Anderson says the Casa de las Campanas program is constantly updated to keep employees engaged: “We take input from our employees about what they want,” Anderson says. “Some want cash, some want gift cards, some want gas cards, some want a trip. It’s really about refreshing the same program over and over again.”
But Munoz says employers need to stress the importance of staying home when sick. “If you’re sick we want you to stay home and get better so you can come back and do a good job,” Munoz says.
“The point is not to affect people who are really sick,” Munoz says. “It’s to get to those who don’t want to get out of bed in the morning on a rainy day.”
Encouraging Unexpected Absences
One small company actually encourages its employees to take unplanned leave.
“When someone has done an exceptionally good job, they get a ‘hooky’ day,” says Carla Morelli, owner of FreyerMartin, a bill paying services company in Gaithersburg, Md. “It’s a wonderful, unexpected day off that can be used on demand, at any time, without prior scheduling.” Employees are expected to use good judgment, however, and avoid taking hooky days when there are pressing deadlines.
Morelli instituted hooky days because her six-employee firm couldn’t afford to give straight paid time off. But she says her approach is more powerful than a regular paid day off. “Everyone knows when someone is out for a hooky day, so it sends a message to everyone else that contributions are valued,” she says.
But that doesn’t mean hooky days are easy to come by. Some employees might earn up to two or three days a year, while some get none. “You have to have done something pretty special, like gone over and above for a client or come up with a great idea that was implemented,” Morelli says. “You have to be recommended by a peer or supervisor, and it requires management approval.”
Morelli also rewards employees for lesser accomplishments with a choice of gift cards. “It keeps the bar high without leaving people feeling unrewarded for trying,” she says.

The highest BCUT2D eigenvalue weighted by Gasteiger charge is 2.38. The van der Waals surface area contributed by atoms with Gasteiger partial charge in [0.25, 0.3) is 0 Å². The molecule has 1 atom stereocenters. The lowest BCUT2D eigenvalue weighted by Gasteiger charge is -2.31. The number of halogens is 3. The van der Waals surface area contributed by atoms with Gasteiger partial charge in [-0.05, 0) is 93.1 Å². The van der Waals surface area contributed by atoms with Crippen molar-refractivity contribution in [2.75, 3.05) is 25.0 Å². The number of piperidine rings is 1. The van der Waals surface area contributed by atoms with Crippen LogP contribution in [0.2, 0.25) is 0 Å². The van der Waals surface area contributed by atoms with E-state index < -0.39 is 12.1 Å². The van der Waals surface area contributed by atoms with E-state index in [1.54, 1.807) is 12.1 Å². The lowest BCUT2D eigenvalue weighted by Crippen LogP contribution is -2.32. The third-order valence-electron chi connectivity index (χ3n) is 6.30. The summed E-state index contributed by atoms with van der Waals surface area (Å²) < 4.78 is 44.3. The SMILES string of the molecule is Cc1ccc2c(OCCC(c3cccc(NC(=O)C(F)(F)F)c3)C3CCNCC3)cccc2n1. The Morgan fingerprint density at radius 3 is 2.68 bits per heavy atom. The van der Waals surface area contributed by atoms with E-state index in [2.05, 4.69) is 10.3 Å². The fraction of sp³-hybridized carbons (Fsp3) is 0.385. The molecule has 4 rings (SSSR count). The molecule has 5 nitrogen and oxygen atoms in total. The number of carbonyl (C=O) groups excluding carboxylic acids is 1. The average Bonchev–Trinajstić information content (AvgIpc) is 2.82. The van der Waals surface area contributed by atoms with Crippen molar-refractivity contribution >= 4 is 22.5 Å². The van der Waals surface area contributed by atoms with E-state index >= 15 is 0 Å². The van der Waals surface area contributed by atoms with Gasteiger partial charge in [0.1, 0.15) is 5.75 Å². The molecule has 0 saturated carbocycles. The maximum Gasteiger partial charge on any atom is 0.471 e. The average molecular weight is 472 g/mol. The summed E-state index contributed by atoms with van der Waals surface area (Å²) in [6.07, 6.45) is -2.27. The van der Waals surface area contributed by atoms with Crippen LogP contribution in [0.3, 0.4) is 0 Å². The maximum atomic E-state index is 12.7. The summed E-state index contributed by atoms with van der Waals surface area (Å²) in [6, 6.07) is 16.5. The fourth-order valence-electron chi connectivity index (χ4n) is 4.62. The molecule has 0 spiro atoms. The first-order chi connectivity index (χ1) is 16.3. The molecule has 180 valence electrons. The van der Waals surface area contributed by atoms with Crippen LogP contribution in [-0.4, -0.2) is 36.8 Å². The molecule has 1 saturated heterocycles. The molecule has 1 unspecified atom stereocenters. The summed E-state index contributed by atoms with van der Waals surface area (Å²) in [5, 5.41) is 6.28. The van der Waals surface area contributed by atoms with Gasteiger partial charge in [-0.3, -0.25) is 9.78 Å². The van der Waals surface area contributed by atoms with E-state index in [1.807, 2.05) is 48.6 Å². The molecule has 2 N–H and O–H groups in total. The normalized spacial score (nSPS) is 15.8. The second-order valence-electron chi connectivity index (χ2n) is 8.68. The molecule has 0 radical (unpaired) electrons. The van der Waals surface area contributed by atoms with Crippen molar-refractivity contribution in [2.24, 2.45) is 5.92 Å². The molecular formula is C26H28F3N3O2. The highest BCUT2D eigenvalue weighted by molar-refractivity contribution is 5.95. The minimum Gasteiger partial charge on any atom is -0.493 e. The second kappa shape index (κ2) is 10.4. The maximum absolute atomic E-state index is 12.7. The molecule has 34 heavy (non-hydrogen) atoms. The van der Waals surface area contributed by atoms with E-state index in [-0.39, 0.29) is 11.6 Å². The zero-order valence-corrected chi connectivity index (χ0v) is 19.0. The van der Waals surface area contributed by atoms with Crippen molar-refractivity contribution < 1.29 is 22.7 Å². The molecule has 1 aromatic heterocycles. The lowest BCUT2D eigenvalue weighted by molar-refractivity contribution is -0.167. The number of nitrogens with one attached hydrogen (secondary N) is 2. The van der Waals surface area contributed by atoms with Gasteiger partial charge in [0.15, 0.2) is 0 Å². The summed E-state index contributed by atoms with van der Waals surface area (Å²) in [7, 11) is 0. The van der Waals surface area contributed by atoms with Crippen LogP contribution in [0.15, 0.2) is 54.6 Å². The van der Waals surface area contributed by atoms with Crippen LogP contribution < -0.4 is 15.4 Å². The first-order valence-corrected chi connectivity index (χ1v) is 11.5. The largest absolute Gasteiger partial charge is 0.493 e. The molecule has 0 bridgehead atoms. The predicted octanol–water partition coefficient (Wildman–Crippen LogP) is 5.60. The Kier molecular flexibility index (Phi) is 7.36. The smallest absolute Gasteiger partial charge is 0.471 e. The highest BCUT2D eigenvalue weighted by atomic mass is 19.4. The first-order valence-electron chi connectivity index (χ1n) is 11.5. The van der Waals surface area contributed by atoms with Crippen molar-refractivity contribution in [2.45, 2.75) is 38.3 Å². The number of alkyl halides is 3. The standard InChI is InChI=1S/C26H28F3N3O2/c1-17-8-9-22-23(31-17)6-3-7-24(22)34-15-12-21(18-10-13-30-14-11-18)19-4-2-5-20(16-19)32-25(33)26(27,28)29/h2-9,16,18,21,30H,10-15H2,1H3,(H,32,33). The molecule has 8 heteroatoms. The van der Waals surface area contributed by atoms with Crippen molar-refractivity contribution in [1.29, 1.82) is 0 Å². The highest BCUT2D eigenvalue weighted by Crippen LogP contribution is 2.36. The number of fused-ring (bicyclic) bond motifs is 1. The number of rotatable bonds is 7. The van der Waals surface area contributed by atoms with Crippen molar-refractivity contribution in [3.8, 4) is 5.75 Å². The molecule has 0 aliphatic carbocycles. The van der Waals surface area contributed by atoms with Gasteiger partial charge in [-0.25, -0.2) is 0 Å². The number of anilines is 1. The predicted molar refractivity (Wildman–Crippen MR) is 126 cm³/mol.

Find a Strategy that Works
According to the 2007 CCH Unscheduled Absence Survey, employers use a variety of methods to control absences such as disciplinary action, personal recognition, and buy-back programs and bonuses, each with varying results. The key, experts say, is to choose a program that meets the employer’s specific needs.
Absence Control Method Used
Effectiveness on a 1-5 Scale (5 Is Very Effective)
Paid leave bank
Verification of illness
Source: 2007 CCH Unscheduled Absence Survey
Claremont Savings Bank in New Hampshire abolished its attendance bonus three years ago, says Beverly A. Widger, SPHR, senior vice president of human resources, in favor of an earned time policy which combines sick and vacation time into one lump sum. Instead of a monthly or quarterly bonus, up to a week of unused leave can be carried over or cashed out at the end of the year.
Widger says the bank gave employees three months’ notice of its intent to eliminate the attendance bonus at year’s end. But the earned time policy’s design also helped pave the way for what could have been a very unpopular change. For example, some employers, in an effort to minimize the cost of paying for time not worked, give employees fewer earned time days than the total of vacation and sick time previously earned. But the bank’s employees didn’t lose any time. And Widger says that employees who cash out unused time actually earn more than they would have received under the attendance bonus.
The bank plans for unexpected absences by cross-training employees so they can move from job to job to cover for coworkers who take unplanned leave, whether due to their own illness or to care for a sick child or parent.
Widger, who is also a member of SHRM’s Employee Relations Special Expertise Panel, says employees are now more likely to stay home from work when sick because the previous attendance bonus is not at risk.
“People have managed their time very carefully since the change,” Widger says, “and, as a result, managers have seen more pre-planned days off and honesty in the use of time off.”
Rebecca R. Hastings, SPHR, is an online editor/manager for SHRM.